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In the blink of an eye, yesterday's poor ADP private-sector jobs report was erased, and investors replaced pessimism with abundant optimism. Leading the broad-based S&P 500 (SNPINDEX: ^GSPC ) to another record-closing high was a combination of strong jobless claims data domestically, and a rate cut from the European Central Bank.
Weekly jobless claims may have stolen the show today with initial jobless claims falling 18,000 to a seasonally adjusted 324,000 last week – a five-year low. Falling jobless claims would be a good indicator of an improving economy, as it could signal that unemployed people are beginning to find jobs.
In Europe, the ECB cut its target lending rate by 25 basis points to a record low 0.5%, as inflation remains well under control, but unemployment levels continue to rise. A lowered target rate is encouraging as it should spur business to borrow money at incredibly low rates and reinvest that money, likely creating jobs in the process.
Digesting today's positive news, the S&P 500 rose 14.89 points (0.94%) to finish at 1,597.59, a new record high by 0.02 points!
Today's top performer within the S&P 500 was audio products maker Harman International (NYSE: HAR ) , which rose 8.2% after easily trumping Wall Street's expectations with its third-quarter results. Although Harman's quarterly revenue declined 3%, to $1.06 billion, because of weakness in its Western Europe operations, its adjusted EPS of $0.79 handily crushed the $0.61 EPS projection of analysts. The company also boosted its EPS outlook for the year to $3.00 from a previous range of $2.70-$2.90, and sees revenue at the high end of its previous outlook of $4.18 billion to $4.25 billion. While this is definitely great news for shareholders, with little revenue growth expected this year and a P/E of nearly 16 based on its own forecast, I'd pass at these levels.
Hard-disk drive maker Seagate Technologies (NASDAQ: STX ) jumped 7.3% after also reporting Street-topping quarterly results yesterday. In the third-quarter, Seagate delivered an adjusted profit of $1.26 per share despite a 21% drop in revenue, to $3.5 billion, from the year-ago period. Still, this was more than enough to top Wall Street's expectation of just $1.15 in EPS, and caused brokerage firm Needham & Co. to upgrade Seagate to "buy," with a $45 price target. Given Seagate's unique position in handling the growing storage demands of the cloud-computing transition, I see a good chance for the share price to head even higher than Needham's target.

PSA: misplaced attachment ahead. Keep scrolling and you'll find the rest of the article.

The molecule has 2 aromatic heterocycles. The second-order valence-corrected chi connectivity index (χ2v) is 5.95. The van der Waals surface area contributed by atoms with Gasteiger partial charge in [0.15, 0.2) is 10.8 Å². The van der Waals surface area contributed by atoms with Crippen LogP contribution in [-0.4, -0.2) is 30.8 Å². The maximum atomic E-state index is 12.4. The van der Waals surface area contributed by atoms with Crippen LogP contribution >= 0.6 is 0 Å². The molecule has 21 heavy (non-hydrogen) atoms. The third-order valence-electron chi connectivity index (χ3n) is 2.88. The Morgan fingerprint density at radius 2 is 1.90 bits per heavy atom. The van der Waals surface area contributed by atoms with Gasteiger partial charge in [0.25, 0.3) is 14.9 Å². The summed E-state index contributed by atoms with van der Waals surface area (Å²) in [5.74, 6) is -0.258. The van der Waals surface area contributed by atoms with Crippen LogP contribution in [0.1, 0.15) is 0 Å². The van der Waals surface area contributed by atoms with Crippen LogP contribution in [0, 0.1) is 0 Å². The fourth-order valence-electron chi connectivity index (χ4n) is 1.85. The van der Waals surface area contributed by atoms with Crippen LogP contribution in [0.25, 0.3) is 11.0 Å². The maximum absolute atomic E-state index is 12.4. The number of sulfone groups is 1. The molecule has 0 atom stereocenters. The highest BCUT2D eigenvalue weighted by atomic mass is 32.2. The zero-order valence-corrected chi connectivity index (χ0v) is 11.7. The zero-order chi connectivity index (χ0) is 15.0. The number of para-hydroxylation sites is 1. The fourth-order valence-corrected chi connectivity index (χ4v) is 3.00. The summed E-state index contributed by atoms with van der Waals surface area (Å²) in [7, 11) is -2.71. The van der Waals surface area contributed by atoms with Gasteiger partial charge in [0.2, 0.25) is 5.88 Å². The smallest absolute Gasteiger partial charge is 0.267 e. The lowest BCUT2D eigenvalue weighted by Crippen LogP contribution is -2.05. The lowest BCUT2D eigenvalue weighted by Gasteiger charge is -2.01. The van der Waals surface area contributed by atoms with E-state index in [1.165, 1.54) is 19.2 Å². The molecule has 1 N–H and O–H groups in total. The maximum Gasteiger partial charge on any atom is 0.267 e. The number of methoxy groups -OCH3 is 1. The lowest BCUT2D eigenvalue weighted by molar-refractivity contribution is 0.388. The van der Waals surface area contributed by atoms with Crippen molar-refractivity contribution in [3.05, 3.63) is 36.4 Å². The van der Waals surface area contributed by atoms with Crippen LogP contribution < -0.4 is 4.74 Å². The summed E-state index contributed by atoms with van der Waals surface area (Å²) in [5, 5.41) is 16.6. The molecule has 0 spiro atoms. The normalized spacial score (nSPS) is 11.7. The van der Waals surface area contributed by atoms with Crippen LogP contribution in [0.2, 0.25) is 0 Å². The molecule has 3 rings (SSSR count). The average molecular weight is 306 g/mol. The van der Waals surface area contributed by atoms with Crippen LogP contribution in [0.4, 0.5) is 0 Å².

Finally, to round out the theme of earnings-based pops, insurance and investment management firm Prudential (NYSE: PRU ) popped 7% after reporting its first-quarter results. Aside from a slew of one-time charges related to foreign currency translations and investment losses, Prudential reported an adjusted EPS profit of $2.28, as revenue increased 13%, to $11.83 billion. The Street expected only a $1.87 per-share profit, but had been looking for $12.4 billion in revenue. Prudential noted that all of its operating segments demonstrated growth during the quarter, and it ended with $1.06 trillion in assets under management. The charges were certainly an unwelcome surprise, but Prudential, at seven times forward earnings, still looks incredibly cheap.
Is this the ultimate value play or a well disguised value trap?
While Seagate Technology pays a significant and growing dividend and seems able to generate the cash flow to support it, a global slowdown in demand for digital memory storage has begun to put pressure on margins. Is Seagate worthy of your investment consideration (and dollars)? The Motley Fool answers this question and more in our most in-depth Seagate research available for smart investors like you. Thousands have already claimed their own premium ticker coverage, and you can gain instant access to your own by clicking here now.